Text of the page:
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Javier Farias-Larios, Mario Orozco-Santos, and Salvador Guzman-Gonzalez

Muskmelon (Cucumis melo L.) is the major cucurbit crop in the Colima state, Mexico. The use transparent plastic mulch continues to increase in that region for high production technology systems of muskmelon, and more recently floating rowcovers were introduced to protect cucurbits from insects (direct pests or vector of viruses) and to increase yield of cucurbit crops. During 1993, yield was evaluated of three cultivars of muskmelon (`Crushier', `Laguna', and `Durango') growing on transparent polyethylene mulch alone or with floating rowcover. The cultivar Crushier showed the higher yield 40 ton/ha (77% for export market), followed by `Durango' with 28.5 ton (77% for export quality) and `Laguna' with about 23 ton (only 40% of export fruit). There was no significant difference in yield between cultivar growth on transparent mulch plots alone and combined with floating rowcover. Also, floating rowcover excluded (until perfect flowering) beetles leafminers, sweetpotato whitefly, and aphids, reducing the use of insecticide by 50%.

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Chang-chi Chu*, Kai Umeda, Tian-Ye Chen, Alvin M. Simmons, and Thomas H. Henneberry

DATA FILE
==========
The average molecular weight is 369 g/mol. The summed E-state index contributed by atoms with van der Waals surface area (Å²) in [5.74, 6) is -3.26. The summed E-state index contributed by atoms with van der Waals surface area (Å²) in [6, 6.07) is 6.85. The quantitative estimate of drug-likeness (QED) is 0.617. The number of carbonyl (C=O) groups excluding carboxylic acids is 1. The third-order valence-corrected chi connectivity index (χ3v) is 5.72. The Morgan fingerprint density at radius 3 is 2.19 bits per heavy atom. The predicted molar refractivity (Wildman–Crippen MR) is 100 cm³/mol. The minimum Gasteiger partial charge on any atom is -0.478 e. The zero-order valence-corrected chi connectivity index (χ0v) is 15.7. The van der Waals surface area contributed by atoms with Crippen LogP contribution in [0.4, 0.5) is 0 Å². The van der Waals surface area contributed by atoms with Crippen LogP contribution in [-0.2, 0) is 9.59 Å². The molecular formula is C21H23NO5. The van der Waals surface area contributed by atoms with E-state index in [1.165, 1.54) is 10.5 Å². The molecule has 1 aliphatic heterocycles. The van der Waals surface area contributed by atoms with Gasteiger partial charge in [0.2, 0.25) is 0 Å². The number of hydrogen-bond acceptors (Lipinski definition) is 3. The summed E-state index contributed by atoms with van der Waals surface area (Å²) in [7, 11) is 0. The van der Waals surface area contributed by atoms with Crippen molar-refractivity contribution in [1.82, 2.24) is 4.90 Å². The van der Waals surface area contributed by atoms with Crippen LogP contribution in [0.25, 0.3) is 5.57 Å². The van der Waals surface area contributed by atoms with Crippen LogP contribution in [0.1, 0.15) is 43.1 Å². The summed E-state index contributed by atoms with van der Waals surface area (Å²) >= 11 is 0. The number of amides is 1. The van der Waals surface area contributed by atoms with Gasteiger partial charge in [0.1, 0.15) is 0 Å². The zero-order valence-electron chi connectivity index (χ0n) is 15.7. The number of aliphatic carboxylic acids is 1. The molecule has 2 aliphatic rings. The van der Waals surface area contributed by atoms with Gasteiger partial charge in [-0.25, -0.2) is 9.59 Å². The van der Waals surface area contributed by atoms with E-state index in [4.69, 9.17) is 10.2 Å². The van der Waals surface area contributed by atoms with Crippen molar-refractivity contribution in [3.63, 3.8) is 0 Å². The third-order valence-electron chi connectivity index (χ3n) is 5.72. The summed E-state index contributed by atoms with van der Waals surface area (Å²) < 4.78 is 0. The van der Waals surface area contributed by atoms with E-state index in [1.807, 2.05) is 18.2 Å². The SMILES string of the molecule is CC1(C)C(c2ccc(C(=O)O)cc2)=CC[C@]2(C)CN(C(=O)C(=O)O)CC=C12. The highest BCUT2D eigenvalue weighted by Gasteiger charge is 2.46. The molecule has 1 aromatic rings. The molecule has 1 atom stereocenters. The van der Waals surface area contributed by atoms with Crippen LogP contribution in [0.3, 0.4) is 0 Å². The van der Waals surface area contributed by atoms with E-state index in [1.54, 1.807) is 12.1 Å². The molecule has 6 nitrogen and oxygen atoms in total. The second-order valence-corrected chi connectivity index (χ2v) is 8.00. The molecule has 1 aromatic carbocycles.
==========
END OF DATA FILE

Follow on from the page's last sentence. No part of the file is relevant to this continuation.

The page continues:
Insect traps are vital component of many entomological programs for detection and monitoring of insect populations. We equipped yellow (YC), blue (BC) sticky card (BC) with 530 nm lime green (LED-YC) and 470 nm blue (LED-BC) light-emitting diodes, respectively that increased trap catches of several insect pests. The LED-YC traps caught 1.3, 1.4, 1.8, and 4.8 times more adult greenhouse whitefly Trialeurodes vaporariorum (Westwood), sweetpotato whitefly Bemisia tabaci (Gennadius) biotype B, cotton aphids Gossypium hirsutum (L.), and fungus gnats Bradysia coprophila (Lintner), respectively, compared with standard YC traps. The LED-YC traps did not catch more Eretmocerus spp. than the standard YC traps. Eretmocerus spp. are important B. tabaci parasitoids used in greenhouse biological control programs. For whitefly control in greenhouse the 530 nm lime green LED equipped plastic cup trap designed by Chu et al. (2003) is the better choice than LED-YC trap because it catches few Eretmocerus spp. and Encarsia spp. whitefly parasitoids released for B. tabaci nymph control. The LED-BC traps caught 2.0-2.5 times more adult western flower thrips Franklinella occidentalis (Pergande) compared with the standard BC traps.